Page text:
87

While reading http://uncyclopedia.wikia.com/wiki/Haskell (and ignoring all the "offensive" stuff), I stumbled upon the following piece of obfuscated code:

fix$(<$>)<$>(:)<*>((<$>((:[{- thor's mother -}])<$>))(=<<)<$>(*)<$>(*2))$1

When I run that piece of code in ghci (after importing Data.Function and Control.Applicative), ghci prints the list of all powers of 2.

How does this piece of code work?

  • 2
    I wonder if the answer would be something hubristically offensive... if true, ironic considering your efforts to avoid vulgarity. – Meredith Sep 30 '12 at 8:56
  • 31
    What have you tried? The obvious things to try are (a) remove the comment, (b) reformat/reindent the code, (c) work out which instances of Functor/Applicative/Monad are being used (probably all list, but don't assume... nothing would prevent a sufficiently demented programmer from using five different instances of Monad in a single line of code), (d) simplify as much as you can. Then see what you're left with. – dave4420 Sep 30 '12 at 9:13
  • 9
    Haskell is my favourite programming language, by far, but nevertheless uncyclopedia.wikia.com/wiki/Haskell made me laugh so much! – AndrewC Oct 1 '12 at 2:37
  • 4
    Question linked by What Compsci textbooks don't tell you: Real world code sucks. – Greg Bacon Dec 22 '12 at 21:38
  • 3
    It really annoys me when somebody finds the most gratuitously cryptic code fragment they can find in language XYZ, and then asserts as fact that it is "virtually impossible to write readable code in language XYZ". But that's just me... – MathematicalOrchid Jul 31 '15 at 12:43
211

To begin with, we have the lovely definition

x = 1 : map (2*) x

which by itself is a bit mind-bending if you've never seen it before. Anyway it's a fairly standard trick of laziness and recursion. Now, we'll get rid of the explicit recursion using fix, and point-free-ify.

x = fix (\vs -> 1 : map (2*) vs)
x = fix ((1:) . map (2*))

The next thing we're going to do is expand the : section and make the map needlessly complex.

x = fix ((:) 1 . (map . (*) . (*2)) 1)

Well, now we have two copies of that constant 1. That will never do, so we'll use the reader applicative to de-duplicate that. Also, function composition is a bit rubbish, so let's replace that with (<$>) wherever we can.

x = fix (liftA2 (.) (:) (map . (*) . (*2)) 1)
x = fix (((.) <$> (:) <*> (map . (*) . (*2))) 1)
x = fix (((<$>) <$> (:) <*> (map <$> (*) <$> (*2))) 1)

Next up: that call to map is much too readable. But there's nothing to fear: we can use the monad laws to expand it a bit. In particular, fmap f x = x >>= return . f, so

map f x = x >>= return . f
map f x = ((:[]) <$> f) =<< x

We can point-free-ify, replace (.) with (<$>), and then add some spurious sections:

map = (=<<) . ((:[]) <$>)
map = (=<<) <$> ((:[]) <$>)
map = (<$> ((:[]) <$>)) (=<<)

Substituting this equation in our previous step:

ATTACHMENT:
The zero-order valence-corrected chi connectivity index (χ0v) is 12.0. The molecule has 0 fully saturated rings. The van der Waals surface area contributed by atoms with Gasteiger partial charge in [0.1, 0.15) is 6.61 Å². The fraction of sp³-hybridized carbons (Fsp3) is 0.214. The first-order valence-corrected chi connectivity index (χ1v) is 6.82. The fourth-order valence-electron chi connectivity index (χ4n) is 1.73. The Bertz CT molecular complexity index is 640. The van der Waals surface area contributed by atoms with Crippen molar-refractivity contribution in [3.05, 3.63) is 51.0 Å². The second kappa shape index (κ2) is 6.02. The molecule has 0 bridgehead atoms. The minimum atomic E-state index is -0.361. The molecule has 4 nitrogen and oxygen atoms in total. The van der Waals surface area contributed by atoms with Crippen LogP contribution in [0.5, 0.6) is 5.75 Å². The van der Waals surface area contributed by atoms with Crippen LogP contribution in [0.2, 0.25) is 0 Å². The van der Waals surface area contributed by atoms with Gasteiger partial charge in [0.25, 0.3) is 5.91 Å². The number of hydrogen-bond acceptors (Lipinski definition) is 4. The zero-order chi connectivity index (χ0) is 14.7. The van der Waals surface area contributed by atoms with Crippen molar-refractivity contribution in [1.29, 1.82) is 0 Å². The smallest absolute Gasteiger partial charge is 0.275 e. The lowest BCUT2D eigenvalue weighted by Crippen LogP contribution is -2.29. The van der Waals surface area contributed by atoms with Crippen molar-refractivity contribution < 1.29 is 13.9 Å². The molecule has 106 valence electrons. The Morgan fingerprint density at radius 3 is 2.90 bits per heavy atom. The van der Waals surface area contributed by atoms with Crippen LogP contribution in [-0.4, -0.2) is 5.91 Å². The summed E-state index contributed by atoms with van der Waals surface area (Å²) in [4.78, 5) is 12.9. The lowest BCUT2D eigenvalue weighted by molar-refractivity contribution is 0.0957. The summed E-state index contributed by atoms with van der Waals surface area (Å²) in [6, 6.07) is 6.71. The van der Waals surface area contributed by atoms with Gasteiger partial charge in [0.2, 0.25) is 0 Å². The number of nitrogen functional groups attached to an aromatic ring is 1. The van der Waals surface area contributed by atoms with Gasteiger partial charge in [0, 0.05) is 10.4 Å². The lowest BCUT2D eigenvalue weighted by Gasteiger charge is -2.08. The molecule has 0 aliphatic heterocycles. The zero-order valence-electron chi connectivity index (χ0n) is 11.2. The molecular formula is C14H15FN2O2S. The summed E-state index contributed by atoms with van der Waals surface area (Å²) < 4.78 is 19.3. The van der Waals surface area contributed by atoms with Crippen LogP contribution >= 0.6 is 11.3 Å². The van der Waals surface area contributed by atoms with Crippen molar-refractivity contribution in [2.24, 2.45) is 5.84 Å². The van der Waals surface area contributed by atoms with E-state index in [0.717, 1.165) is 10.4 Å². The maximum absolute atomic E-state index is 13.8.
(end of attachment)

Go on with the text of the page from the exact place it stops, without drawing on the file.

x = fix (((<$>) <$> (:) <*> ((<$> ((:[]) <$>)) (=<<) <$> (*) <$> (*2))) 1)

Finally, you break your spacebar and produce the wonderful final equation

x=fix(((<$>)<$>(:)<*>((<$>((:[])<$>))(=<<)<$>(*)<$>(*2)))1)
  • 1
    You left out {- thor's mother -}! – Simon Shine Apr 9 '18 at 13:37
14

Was writing a long answer with a full run-through of my IRC logs of the experiments leading up to the final code (this was in early 2008), but I accidentally all the text :) Not that much of a loss though - for the most part Daniel's analysis is spot on.

Here's what I started with:

Jan 25 23:47:23 <olsner>        @pl let q = 2 : map (2*) q in q
Jan 25 23:47:23 <lambdabot>     fix ((2 :) . map (2 *))

The differences mostly come down to the order in which the refactorings happened.

  • Instead of x = 1 : map (2*) x I started with 2 : map ..., and I kept that initial 2 right up until the very last version, where I squeezed in a (*2) and changed the $2 at the end into $1. The "make the map needlessly complex" step didn't happen (that early).
  • I used liftM2 instead of liftA2
  • The obfuscated map function was put in before replacing liftM2 with Applicative combinators. That's also when all the spaces disappeared.
  • Even my "final" version had lots of . for function composition left over. Replacing all of those with <$> apparently happened some time in the months between that and uncyclopedia.

BTW, here's an updated version that no longer mentions the number 2:

fix$(<$>)<$>(:)<*>((<$>((:[{- Jörð -}])<$>))(=<<)<$>(*)<$>(>>=)(+)($))$1
  • 8
    Is the omission of the word "deleted" in the first paragraph intentional? If so my hat off to you sir. – Jake Brownson Feb 21 '14 at 23:54
  • 2
    @JakeBrownson It's a common internet idiom, though I'm also not sure if it was on purpose. – Lambda Fairy Jul 10 '14 at 8:07

Your Answer

By clicking “Post Your Answer”, you agree to our terms of service, privacy policy and cookie policy

Not the answer you're looking for? Browse other questions tagged or ask your own question.